Georgia Tech inventors have designed a two-stage cascoded Silicon-Germanium (SiGe) Heterojunction Bipolar Transistor (HBT) device. It employs an innovative layout structure where the HBTs operate in inverse mode comprising of emitter-base-collector-base-emitter configuration, thus allowing for optimal current density. The configuration results in an inverse-mode device operation with the physical junction of the emitter acting as the electrical collector and the physical junction of the collector acting as the electrical emitter. The sub-collector of the C-E device and the sub-collector of the inverse mode device are shared and behave as the connection between the emitter and collector in the cascode structure. This design is also favorable for fabricating cascoded transistor device stages in electronic circuitry.
- Enables optimal current density during operation
- Simplified fabrication of cascoded transistor device stages during semiconductor manufacturing
- Provides improved operational efficiencies in the overall electronics circuit design and topology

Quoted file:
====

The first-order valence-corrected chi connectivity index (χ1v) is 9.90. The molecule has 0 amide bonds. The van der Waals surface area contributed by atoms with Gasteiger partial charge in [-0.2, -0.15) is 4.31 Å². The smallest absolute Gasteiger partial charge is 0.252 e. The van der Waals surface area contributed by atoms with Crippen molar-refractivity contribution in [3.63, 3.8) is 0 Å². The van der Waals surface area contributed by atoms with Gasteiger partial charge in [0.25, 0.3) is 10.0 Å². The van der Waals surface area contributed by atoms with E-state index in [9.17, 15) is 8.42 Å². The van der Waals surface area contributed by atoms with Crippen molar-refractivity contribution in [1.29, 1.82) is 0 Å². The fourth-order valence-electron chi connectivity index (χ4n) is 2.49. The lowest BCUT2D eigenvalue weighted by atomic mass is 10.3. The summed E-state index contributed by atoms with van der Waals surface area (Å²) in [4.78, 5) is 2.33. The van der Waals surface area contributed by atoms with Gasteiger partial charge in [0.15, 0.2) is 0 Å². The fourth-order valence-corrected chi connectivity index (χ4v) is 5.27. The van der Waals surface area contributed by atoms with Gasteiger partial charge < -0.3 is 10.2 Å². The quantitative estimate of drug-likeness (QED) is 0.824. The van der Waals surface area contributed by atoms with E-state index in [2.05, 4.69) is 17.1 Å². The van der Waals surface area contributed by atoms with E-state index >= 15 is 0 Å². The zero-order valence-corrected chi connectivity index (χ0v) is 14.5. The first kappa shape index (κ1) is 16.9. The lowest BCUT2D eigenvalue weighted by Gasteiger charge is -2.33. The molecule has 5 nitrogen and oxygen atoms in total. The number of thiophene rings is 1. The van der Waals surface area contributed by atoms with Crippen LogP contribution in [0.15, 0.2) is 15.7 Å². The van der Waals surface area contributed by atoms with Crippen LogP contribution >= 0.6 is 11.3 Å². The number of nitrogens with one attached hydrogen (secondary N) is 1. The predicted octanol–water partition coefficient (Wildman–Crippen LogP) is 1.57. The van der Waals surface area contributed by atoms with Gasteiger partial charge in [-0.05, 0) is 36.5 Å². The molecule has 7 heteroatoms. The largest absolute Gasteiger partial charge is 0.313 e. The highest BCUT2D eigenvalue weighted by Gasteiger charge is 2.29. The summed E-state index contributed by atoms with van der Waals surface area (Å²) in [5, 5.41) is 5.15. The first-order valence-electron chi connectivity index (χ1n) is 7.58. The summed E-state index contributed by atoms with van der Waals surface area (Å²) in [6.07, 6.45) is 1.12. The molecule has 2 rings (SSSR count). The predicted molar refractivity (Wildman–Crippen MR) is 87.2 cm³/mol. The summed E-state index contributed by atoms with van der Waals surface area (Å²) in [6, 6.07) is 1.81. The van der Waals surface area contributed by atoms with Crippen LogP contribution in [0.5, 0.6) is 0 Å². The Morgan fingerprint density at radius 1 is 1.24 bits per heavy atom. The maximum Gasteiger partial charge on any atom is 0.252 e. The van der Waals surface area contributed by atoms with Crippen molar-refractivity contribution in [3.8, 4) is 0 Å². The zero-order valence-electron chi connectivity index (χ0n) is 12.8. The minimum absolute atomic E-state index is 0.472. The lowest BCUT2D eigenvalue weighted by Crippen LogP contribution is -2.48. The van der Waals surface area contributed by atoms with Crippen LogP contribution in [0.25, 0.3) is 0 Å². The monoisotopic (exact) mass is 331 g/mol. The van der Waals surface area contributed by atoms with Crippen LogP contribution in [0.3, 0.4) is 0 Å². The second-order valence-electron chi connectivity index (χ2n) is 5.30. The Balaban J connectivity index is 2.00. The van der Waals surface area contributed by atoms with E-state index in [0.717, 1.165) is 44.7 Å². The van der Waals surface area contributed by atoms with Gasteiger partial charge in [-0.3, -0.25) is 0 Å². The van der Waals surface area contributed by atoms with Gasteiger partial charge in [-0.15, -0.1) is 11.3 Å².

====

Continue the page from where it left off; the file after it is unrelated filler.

- Allows for better integration of the different elements and reducing the overall chip area for electronic circuits (Integrated Chips- IC)
- Radiation hardened circuitry in nuclear applications and space exploration
- Circuitry where space is at a premium and more transistors need to be packed into smaller areas on electronic circuits
The design of amplifiers for use in electronic circuitry has many variations. The C-B (common-base) amplifier design is used in wider bandwidth applications while the C-E (common-emitter) design is used when input impedance is a critical requirement. A design which precedes the C-B stage by a low gain C-E stage with moderately high input impedance is considered one of the more optimal configurations. The arrangement of transistors in this manner is known as the cascode configuration. It consists of amplifiers stacked in series, as opposed to cascaded arrangement used in a standard amplifier chain. The cascode amplifier configuration is a combined common-emitter and common-base design and has wide bandwidth capability along with moderately high input impedance characteristics.